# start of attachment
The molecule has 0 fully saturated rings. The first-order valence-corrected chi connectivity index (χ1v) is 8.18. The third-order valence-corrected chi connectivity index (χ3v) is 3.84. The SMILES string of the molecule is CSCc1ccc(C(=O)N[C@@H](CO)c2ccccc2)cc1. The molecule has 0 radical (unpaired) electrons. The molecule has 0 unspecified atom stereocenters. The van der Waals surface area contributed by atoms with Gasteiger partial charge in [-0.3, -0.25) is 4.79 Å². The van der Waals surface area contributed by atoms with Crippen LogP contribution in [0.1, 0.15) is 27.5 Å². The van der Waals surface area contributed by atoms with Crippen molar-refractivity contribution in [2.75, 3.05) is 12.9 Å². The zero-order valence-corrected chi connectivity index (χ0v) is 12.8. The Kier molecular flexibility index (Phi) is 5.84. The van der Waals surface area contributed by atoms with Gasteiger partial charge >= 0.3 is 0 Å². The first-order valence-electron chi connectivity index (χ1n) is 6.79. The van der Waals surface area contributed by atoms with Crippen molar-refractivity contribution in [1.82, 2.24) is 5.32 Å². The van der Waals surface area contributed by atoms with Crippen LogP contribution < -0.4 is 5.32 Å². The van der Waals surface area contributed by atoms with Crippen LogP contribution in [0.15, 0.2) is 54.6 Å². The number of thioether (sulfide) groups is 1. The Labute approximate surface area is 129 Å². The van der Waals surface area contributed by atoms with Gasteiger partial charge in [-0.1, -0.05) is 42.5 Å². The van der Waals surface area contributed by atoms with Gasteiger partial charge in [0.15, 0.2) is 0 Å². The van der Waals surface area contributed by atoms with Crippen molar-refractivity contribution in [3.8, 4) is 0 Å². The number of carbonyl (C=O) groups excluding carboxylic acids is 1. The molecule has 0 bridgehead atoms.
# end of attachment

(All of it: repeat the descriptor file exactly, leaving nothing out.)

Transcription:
The molecule has 0 fully saturated rings. The first-order valence-corrected chi connectivity index (χ1v) is 8.18. The third-order valence-corrected chi connectivity index (χ3v) is 3.84. The SMILES string of the molecule is CSCc1ccc(C(=O)N[C@@H](CO)c2ccccc2)cc1. The molecule has 0 radical (unpaired) electrons. The molecule has 0 unspecified atom stereocenters. The van der Waals surface area contributed by atoms with Gasteiger partial charge in [-0.3, -0.25) is 4.79 Å². The van der Waals surface area contributed by atoms with Crippen LogP contribution in [0.1, 0.15) is 27.5 Å². The van der Waals surface area contributed by atoms with Crippen molar-refractivity contribution in [2.75, 3.05) is 12.9 Å². The zero-order valence-corrected chi connectivity index (χ0v) is 12.8. The Kier molecular flexibility index (Phi) is 5.84. The van der Waals surface area contributed by atoms with Gasteiger partial charge >= 0.3 is 0 Å². The first-order valence-electron chi connectivity index (χ1n) is 6.79. The van der Waals surface area contributed by atoms with Crippen molar-refractivity contribution in [1.82, 2.24) is 5.32 Å². The van der Waals surface area contributed by atoms with Crippen LogP contribution < -0.4 is 5.32 Å². The van der Waals surface area contributed by atoms with Crippen LogP contribution in [0.15, 0.2) is 54.6 Å². The number of thioether (sulfide) groups is 1. The Labute approximate surface area is 129 Å². The van der Waals surface area contributed by atoms with Gasteiger partial charge in [-0.1, -0.05) is 42.5 Å². The van der Waals surface area contributed by atoms with Gasteiger partial charge in [0.15, 0.2) is 0 Å². The van der Waals surface area contributed by atoms with Crippen molar-refractivity contribution in [3.8, 4) is 0 Å². The number of carbonyl (C=O) groups excluding carboxylic acids is 1. The molecule has 0 bridgehead atoms.